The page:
Reading about the strike later, I felt a slight connection with Daraz Khan. I am also 5 feet 11, and at around the same period I spent time foraging for bomb fragments in remote locations in Afghanistan. As a researcher for Human Rights Watch, working on an assessment of the US air war in the winter and spring of 2002, I had visited locations like Zhawar Kili. With colleagues I had climbed into craters, poked at the twisted tail fins of bombs, and interviewed witnesses and families of the dead. And I was the tallest among my colleagues. Perhaps I could have been mistaken for bin Laden too.

    * * *
    Air warfare has been with us for a hundred years, since the Italian invasion of Libya in 1911, and the development of drones was in the works from the start. The reason is simple: even with all the advantages offered by air power, humans still needed to strap themselves into the devices and fly them. There were limits to the risks that could be taken. Whatever an airplane was used for, it ultimately had to return to base with its pilot. Not surprisingly, from the start of the development of airplanes for use in war, engineers labored to circumvent this limitation.


    During World War I, the Navy hired Elmer Ambrose Sperry, the inventor of the gyroscope, to develop a fleet of “air torpedoes,” unmanned Curtis biplanes designed to be launched by catapult and fly over enemy positions. A secret program was run out of a small outfield in central Long Island, New York. A New York Times report from 1926, when the secret was revealed, said that the planes were “automatically guided with a high degree of precision” and after a predetermined distance were supposed to suddenly turn and fly vertically downward, carrying enough TNT to “blow a small town inside out.” The program ran out of steam because the war ended in 1918. In reality, according to a Navy history, the planes rarely worked: they typically crashed after takeoff or flew away over the ocean, never to be seen again.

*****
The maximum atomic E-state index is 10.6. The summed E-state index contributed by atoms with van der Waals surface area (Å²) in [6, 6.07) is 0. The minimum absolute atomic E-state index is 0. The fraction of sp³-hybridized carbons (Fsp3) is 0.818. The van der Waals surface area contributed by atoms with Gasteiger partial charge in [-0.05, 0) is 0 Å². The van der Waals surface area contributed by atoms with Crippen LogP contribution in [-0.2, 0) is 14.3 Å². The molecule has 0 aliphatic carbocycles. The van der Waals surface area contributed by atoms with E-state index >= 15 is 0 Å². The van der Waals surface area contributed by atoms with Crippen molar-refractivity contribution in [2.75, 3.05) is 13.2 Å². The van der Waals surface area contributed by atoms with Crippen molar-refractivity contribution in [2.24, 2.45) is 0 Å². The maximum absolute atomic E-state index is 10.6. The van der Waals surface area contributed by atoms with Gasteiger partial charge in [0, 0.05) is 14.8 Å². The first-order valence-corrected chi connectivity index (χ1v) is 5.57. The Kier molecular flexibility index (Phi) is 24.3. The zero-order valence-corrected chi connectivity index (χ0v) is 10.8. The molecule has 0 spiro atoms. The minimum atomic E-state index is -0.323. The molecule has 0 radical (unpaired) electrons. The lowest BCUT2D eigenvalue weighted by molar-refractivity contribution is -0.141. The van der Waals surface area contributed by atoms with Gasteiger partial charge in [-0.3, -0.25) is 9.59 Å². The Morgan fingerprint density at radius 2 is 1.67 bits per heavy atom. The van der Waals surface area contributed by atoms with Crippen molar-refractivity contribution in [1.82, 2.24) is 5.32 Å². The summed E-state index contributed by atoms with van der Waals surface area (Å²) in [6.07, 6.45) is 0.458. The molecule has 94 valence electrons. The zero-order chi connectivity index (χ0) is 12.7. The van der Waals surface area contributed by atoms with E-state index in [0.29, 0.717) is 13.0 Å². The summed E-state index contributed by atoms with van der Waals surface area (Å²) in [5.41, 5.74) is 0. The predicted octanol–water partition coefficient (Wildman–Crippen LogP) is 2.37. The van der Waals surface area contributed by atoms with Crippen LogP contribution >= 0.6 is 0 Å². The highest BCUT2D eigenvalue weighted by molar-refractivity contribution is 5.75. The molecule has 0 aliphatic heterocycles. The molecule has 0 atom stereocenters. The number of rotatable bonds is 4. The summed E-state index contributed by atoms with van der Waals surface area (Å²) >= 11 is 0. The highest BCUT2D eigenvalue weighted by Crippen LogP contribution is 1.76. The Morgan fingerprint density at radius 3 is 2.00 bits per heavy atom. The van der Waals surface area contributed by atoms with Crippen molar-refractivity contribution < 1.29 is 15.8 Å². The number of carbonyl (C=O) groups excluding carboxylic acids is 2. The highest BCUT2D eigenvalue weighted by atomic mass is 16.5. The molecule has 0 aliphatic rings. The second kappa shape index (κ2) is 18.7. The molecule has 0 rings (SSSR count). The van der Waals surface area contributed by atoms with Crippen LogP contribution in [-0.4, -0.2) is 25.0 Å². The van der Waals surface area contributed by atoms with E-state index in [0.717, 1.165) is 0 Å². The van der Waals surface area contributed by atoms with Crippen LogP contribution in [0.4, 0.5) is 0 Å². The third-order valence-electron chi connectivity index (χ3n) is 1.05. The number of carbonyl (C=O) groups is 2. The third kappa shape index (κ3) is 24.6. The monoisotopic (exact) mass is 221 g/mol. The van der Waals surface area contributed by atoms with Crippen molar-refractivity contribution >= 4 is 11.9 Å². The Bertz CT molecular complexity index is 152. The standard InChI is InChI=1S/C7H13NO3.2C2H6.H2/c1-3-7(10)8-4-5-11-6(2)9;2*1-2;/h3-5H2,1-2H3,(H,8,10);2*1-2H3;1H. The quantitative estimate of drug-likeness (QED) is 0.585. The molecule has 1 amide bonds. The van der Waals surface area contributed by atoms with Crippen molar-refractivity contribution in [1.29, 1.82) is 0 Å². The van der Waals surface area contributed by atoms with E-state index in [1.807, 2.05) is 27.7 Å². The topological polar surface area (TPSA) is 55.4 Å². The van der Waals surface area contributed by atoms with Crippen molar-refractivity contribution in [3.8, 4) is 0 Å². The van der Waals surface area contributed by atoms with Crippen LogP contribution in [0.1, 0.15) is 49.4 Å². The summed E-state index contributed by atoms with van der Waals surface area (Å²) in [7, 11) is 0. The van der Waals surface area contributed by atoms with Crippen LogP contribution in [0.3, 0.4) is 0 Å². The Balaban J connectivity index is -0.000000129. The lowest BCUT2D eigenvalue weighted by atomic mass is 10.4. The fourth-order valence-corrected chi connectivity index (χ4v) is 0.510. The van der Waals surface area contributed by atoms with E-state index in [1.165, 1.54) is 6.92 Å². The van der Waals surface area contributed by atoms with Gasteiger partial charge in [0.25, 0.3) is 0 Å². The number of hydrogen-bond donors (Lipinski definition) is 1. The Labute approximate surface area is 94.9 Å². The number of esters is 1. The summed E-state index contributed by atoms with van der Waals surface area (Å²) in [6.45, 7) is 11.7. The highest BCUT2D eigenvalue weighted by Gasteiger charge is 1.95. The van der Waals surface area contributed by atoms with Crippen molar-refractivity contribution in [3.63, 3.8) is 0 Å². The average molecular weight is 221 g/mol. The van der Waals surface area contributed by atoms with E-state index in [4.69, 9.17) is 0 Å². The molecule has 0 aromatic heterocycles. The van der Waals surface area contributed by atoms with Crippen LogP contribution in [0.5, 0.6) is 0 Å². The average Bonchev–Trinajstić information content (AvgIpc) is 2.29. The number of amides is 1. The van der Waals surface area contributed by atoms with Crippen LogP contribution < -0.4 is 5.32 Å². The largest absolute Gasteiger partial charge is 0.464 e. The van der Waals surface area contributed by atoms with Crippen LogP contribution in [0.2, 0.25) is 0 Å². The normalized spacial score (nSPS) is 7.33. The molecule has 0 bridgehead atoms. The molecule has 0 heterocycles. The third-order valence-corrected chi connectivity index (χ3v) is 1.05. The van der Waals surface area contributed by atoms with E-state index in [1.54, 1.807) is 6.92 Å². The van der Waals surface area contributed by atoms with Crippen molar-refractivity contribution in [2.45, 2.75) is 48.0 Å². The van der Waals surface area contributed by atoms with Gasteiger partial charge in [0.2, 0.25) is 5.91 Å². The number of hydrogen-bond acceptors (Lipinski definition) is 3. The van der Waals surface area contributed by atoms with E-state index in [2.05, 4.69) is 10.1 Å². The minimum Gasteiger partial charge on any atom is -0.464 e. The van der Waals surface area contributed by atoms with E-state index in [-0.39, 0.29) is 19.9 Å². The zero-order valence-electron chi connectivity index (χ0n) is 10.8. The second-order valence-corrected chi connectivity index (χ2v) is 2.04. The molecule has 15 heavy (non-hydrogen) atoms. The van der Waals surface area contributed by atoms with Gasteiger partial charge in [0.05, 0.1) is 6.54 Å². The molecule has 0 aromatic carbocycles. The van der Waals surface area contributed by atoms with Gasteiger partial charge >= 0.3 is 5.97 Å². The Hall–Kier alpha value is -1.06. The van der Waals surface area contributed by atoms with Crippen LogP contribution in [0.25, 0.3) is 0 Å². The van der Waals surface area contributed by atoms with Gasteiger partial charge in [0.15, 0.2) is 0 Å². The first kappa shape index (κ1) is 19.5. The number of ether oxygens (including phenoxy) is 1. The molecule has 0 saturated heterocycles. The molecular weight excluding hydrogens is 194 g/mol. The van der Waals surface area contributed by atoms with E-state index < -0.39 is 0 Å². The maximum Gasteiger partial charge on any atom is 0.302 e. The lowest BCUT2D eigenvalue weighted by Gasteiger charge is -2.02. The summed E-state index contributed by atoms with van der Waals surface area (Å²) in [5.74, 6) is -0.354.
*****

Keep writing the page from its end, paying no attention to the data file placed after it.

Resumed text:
In World War II a different approach was taken: the Navy launched a new program, called Operation Anvil, to target deep German bunkers using refitted B-24 bombers filled to double capacity with explosives and guided by remote control devices to crash at selected targets in Germany and Nazi-controlled France. Remote control technology was still limited—involving crude radio-controlled devices linked to motors—so actual pilots were used for takeoff: they were supposed to guide the plane to a cruising altitude and then parachute to safety in England, after which a “mothership” would guide the plane to its target. In practice, the program was a disaster. Many planes crashed, or worse. John F. Kennedy’s older brother, Joseph, was one of the program’s first pilots: he was killed in August 1944 when a drone-to-be that he was piloting exploded prematurely over Suffolk, England.


    http://www.thenation.com/article/166...istory-drones#

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    thnks for the info

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    my pleasure suhaib

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    Senior Member Array mahima's Avatar
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    recent attack on hakeem ullah mehsood exposes the american plan to destabilize pakistan.
    Last edited by mahima; 11-03-2013 at 11:32 AM.

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    america is our enemy.... y dont v understand?